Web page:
Secondly, let’s consider a method for using Japanese subtitles. Now, just watching video with J-subs is something I have found to be not terribly effective. It does aid comprehension, and I’m sure if you could read at the same speed as normal speech it would be a lot more effective than it is for me. But as it is, it often ends up going by all too quickly to be much use. So what I do instead is put the text of the subtitles file in Learning With Texts. (You could just as easily use a plain text file – maybe put them in an e-reader program like iBunko – and make MCD cards for words or grammar points as needed.) The process then is to first watch the video without subtitles, then read through the text carefully taking all the time you need to understand everything, and then re-watch the video. This should be done without too much delay between, but a day or two is fine. You will notice a big difference in comprehension between first and second viewings!

For this method, the video must be reasonably within your grasp before reading the text, otherwise two viewings won’t be nearly enough. And if you’re anything like me, two viewings of anything is already very nearly one too many, no matter how good the material is. Also, it must not be too long, or it will take you all day to study the text, and you won’t be able to retain all of it. I find the 20 minutes of a typical anime episode to be pretty much perfect.

That might still be too much structure for your taste, so lastly let’s consider a method (that’s so loose it can hardly be called a method) that will let you take in the most volume of text and audio of any of these. For tadoku, it’s often recommended that you concentrate on the works of a particular author for periods of time, since you get used to their style and their selection of vocabulary. We can take advantage of this for listening as well. Most anime are based on manga, as are many dramas. So all you need to do is watch your favourite series, read through the manga (SRS as much or as little as you like), re-watch the series, reread, etc., until you’re tired of it, which is your sign to move on to something else. Very often the lines in the anime or drama are lifted directly from the manga, and even when they’re not, they’ll be in the same style and using the same set of vocabulary. Sometimes you can also find audio dramas (”Drama CD’s”) that are also based closely on the manga. ARIA in particular has a great many of these, so you can get a lot of listening immersion that’s all based on material you already know from reading. As well as ARIA, I like みなみけ and ひだまりスケッチ for this approach. Any simple slice-of-life anime or drama is a good bet for practical and realistic everyday vocabulary. But make sure to follow your interests! The brain is like a little kid faced with a plate of broccoli; very good at rejecting what it doesn’t enjoy. Luckily when it comes to language even the chocolate cake is nourishing!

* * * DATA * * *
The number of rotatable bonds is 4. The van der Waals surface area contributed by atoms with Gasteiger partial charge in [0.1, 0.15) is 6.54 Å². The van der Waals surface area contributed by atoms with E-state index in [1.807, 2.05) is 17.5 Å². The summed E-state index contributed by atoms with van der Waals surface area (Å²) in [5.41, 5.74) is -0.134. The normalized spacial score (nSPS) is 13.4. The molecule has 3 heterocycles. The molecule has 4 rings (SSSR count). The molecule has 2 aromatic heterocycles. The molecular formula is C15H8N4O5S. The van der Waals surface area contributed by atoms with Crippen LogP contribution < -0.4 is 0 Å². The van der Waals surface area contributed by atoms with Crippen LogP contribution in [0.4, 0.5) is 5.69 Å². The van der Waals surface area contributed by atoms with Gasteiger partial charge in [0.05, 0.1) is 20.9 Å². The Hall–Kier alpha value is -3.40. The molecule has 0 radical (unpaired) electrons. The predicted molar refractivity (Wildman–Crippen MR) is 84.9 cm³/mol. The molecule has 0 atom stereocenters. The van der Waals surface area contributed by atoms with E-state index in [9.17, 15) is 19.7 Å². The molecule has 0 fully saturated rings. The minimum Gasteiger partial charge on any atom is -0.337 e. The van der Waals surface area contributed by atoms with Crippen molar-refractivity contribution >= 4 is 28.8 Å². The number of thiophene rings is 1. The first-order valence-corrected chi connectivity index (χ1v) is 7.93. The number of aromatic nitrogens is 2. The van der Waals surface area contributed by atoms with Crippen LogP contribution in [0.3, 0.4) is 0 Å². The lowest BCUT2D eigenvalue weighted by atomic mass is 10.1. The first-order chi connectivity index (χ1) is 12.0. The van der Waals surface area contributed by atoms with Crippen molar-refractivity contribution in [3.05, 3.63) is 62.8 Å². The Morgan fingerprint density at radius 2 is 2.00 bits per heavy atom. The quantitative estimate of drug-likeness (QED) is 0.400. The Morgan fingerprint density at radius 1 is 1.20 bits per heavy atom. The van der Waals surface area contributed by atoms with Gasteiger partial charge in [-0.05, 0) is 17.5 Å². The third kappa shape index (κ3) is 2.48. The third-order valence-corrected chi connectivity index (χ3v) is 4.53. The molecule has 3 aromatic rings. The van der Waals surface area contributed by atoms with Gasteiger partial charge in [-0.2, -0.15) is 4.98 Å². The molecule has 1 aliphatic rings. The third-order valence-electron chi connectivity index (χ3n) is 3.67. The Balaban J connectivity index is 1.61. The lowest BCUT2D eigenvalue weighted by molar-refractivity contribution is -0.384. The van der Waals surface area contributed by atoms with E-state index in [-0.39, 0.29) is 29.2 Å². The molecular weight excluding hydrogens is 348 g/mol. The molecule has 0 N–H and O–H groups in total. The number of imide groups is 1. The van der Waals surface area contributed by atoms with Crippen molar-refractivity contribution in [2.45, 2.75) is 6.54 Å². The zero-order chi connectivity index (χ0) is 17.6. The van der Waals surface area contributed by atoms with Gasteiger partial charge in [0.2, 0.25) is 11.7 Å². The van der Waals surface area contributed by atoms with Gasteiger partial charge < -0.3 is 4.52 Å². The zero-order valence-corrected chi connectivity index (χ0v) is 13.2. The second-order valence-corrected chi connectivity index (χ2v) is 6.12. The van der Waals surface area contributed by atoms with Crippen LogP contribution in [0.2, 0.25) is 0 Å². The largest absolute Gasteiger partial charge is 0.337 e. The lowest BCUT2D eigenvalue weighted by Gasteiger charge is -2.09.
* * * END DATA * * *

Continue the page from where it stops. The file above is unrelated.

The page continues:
I always remember something loafyi said in the #ajatt channel one day – something like “when I can recognize a word in listening, that’s when I feel like I really have it”. I’ve found this to be very true. I hope that these simple common-sense suggestions can help you to use your hard-earned reading comprehension to raise your listening to a similar level.

when can i delete this srs deck?